Ōamaru Stone is a natural material, not a manufactured article and its performance as a building material has been proven over the past 100 years.
When the stone is removed from the quarry, it has a large moisture content, and when the milling of the stone is complete it will stay damp and soft for some considerable time.
When milling of the stone has been completed it is placed on timber pallets up to 1.60 tonne in weight. These pallets have the top covered when they leave the quarry but are not usually wrapped, to allow air movement around the stone and to allow the dispersion and evaporation of water.
If the stone has been shrink wrapped for transportation purposes, the wrapping should be removed immediately once the stone is placed on site. It is important to remember that as the stone dries it becomes harder and stone shall not be laid until 3-4 weeks after milling. If stones are not sufficiently hard enough they are more easily damaged.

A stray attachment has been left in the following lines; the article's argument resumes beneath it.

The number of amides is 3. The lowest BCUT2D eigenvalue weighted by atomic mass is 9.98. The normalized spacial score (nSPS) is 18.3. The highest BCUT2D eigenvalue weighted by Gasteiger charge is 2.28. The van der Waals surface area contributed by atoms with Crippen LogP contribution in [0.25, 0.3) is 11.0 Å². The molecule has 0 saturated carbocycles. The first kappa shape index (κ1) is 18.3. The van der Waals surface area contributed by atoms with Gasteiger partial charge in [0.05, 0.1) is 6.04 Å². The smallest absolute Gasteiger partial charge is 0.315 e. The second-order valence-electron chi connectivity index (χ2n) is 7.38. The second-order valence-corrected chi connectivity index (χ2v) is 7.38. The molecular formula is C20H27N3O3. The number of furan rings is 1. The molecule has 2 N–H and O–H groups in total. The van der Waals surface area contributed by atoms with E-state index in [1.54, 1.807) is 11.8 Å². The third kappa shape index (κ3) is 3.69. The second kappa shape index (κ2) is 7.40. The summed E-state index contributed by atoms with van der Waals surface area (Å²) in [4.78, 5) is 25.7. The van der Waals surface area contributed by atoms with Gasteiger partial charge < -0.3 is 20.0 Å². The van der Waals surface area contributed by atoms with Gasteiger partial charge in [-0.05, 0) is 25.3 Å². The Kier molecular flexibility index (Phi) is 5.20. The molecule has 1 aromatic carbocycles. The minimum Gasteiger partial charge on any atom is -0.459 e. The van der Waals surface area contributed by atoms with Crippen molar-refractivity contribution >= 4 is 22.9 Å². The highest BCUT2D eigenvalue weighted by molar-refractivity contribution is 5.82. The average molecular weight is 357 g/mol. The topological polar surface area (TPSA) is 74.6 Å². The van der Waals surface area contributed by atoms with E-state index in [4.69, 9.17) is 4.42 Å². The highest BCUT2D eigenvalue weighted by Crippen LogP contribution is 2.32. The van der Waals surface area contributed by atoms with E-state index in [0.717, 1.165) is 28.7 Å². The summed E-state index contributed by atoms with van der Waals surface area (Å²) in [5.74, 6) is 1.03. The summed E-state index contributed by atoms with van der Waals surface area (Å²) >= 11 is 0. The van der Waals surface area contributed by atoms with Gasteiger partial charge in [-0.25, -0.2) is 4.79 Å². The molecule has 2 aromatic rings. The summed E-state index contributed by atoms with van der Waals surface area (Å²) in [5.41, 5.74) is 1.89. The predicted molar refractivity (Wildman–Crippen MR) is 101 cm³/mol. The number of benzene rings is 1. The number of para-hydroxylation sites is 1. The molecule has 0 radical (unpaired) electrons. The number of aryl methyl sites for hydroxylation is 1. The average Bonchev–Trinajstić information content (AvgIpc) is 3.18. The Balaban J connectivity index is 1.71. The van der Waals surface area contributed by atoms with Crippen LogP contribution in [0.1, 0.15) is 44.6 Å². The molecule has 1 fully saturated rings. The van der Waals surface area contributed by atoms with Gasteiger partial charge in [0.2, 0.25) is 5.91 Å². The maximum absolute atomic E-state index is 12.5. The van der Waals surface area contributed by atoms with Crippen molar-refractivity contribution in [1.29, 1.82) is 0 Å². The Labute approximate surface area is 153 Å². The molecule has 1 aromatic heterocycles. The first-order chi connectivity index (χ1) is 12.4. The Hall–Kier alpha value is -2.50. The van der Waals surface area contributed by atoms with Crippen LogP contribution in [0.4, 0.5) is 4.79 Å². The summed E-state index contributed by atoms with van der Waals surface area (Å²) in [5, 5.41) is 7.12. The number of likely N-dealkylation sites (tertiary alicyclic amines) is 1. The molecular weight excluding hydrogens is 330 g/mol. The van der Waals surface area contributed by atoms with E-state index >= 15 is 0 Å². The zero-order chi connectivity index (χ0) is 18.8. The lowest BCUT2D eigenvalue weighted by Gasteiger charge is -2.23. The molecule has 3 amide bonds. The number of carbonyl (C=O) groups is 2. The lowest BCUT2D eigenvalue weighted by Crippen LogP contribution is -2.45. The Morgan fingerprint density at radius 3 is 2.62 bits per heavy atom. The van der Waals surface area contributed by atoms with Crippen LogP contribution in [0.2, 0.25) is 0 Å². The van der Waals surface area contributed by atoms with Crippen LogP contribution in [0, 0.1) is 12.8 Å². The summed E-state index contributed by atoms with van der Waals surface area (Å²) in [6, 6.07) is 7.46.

On site pallets should be stacked clear of mud and have any shrink wrap removed. This will allow for side ventilation to continue the drying process. The top covering of the pallets can remain in place to stop weather penetration.
On all foundations, whether they be concrete or filled concrete block, three coats of D.P.C. such as Mulseal, shall be applied to the top to form a damp proof cover prior to the laying of the first course of stone. This is essential to prevent any dampness rising into the stone.
There may be a slight variation in the heights of the stone after milling, and the layer should have random checks on sizes prior to setting out story rods. Maximum bed depth shall be 6-8mm.